Sunday, May 31, 2015
Joplin Globe editorial: C. J. Huff is amazing, hired excellent leaders
I don't suppose too many people had any doubts about the Globe's allegiance in the first place, and that allegiance is definitely not to its dwindling reader base.
That was proven convincingly when the Globe went to court to get the complete Loraine Report released, then buried its contents and never adequately addressed the conflict of interest allegations that were made against Joplin City Councilman Mike Woolston or the reasons why Tom Loraine thought the city should immediately cut its ties with master developer Wallace-Bajjali.
Instead, the Globe's coverage was focused on the portions of the report that concerned fired City Manager Mark Rohr. For the most part, voters went to the polls not knowing that the investigation placed Woolston under a cloud.
When Wallace-Bajjali slithered out of Joplin, the Globe was quick to editorialize about how awful the Texas firm was and how Joplin did not need them anyway, both of which are accurate statements. What was not mentioned, and what has remained unmentioned since are the people who brought Wallace-Bajjali to Joplin, people who, like the Joplin Globe, never bothered to check into the serious allegations against David Wallace and his company because they were so blinded by a con artist who promised them he could deliver everything they had been trying unsuccessfully to do for years.
At this point, I should correct a notion that people seem to have that I was the one who revealed the existence of the Joplin Progress Committee. Credit for that goes to the Joplin Globe, which announced its existence in a page one article in November 2013 that treated the PAC's creation like it was the greatest thing that had ever happened in Joplin- a group of like-minded leading citizens was going to screen candidates for City Council and Board of Education so it could choose people who would continue the types of policies that Mark Rohr had instituted in the city and that C. J. Huff was using in the school district. If you wanted to join, all you had to do was have enough money.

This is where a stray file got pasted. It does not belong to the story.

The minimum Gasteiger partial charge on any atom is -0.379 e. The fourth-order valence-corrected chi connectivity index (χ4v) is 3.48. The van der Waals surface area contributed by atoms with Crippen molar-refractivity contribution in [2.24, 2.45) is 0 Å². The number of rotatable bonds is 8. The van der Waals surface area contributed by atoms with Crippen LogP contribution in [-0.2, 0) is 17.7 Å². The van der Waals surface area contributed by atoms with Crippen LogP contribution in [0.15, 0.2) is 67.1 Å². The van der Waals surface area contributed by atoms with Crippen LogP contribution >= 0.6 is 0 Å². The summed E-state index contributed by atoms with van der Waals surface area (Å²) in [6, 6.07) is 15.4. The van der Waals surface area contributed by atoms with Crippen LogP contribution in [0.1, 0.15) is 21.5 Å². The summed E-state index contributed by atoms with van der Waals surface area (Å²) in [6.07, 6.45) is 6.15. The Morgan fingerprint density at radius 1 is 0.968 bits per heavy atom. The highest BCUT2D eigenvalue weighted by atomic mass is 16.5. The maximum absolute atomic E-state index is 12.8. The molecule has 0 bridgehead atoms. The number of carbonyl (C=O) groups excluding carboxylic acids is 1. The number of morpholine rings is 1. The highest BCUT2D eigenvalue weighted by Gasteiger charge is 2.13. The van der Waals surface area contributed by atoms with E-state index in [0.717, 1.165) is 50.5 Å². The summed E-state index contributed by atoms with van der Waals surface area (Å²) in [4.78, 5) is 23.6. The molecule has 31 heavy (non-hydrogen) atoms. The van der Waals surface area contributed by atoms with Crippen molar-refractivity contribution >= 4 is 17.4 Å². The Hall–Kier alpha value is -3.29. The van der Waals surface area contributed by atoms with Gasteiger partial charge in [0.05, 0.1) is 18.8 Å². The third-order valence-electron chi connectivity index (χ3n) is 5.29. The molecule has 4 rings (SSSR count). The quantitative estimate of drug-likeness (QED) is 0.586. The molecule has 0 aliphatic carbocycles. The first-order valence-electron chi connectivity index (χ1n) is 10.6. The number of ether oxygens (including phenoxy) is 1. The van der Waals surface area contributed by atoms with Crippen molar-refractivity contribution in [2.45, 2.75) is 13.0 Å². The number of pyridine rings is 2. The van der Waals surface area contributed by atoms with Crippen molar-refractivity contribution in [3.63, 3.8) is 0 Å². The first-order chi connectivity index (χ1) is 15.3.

After that initial announcement, the Globe has rarely mentioned the committee and has done nothing to follow the money that has been funneled from the JPC to its favored candidates.
Nor has the Globe looked at the committee's success ratio. In this year's school board race, the only candidate endorsed by the committee who won was Lane Roberts. The people of Joplin obviously did not feel they needed the endorsement of the community's self-appointed leading citizens to decide who would best represent their interests.
However, there is no doubt that the people who make up the Joplin Progress Committee and whose members are sprinkled throughout organizations such as CART (Citizens Advisory Recovery Team) and the Bright Futures groups are still calling the shots as far as the Joplin Globe's editorial board is concerned.
How else can you explain Friday's editorial praising C. J. Huff?
The editorial began with this gushing passage:
C. J. Huff announced the end of his tenure as superintendent of the Joplin School District on Thursday in a letter to educators in which he described them as "amazing." He applauded their sacrifices, their collective commitment to excellence under extreme circumstances, their patience and their efforts to see their school district recover from the ravages of the May 2011 tornado.
We could say much the same about Huff.
Toward the end of the Globe's love letter came the most stunning statement of all:
Because Huff hired some excellent leaders during his tenure, we feel confident, as does he, that progress can continue.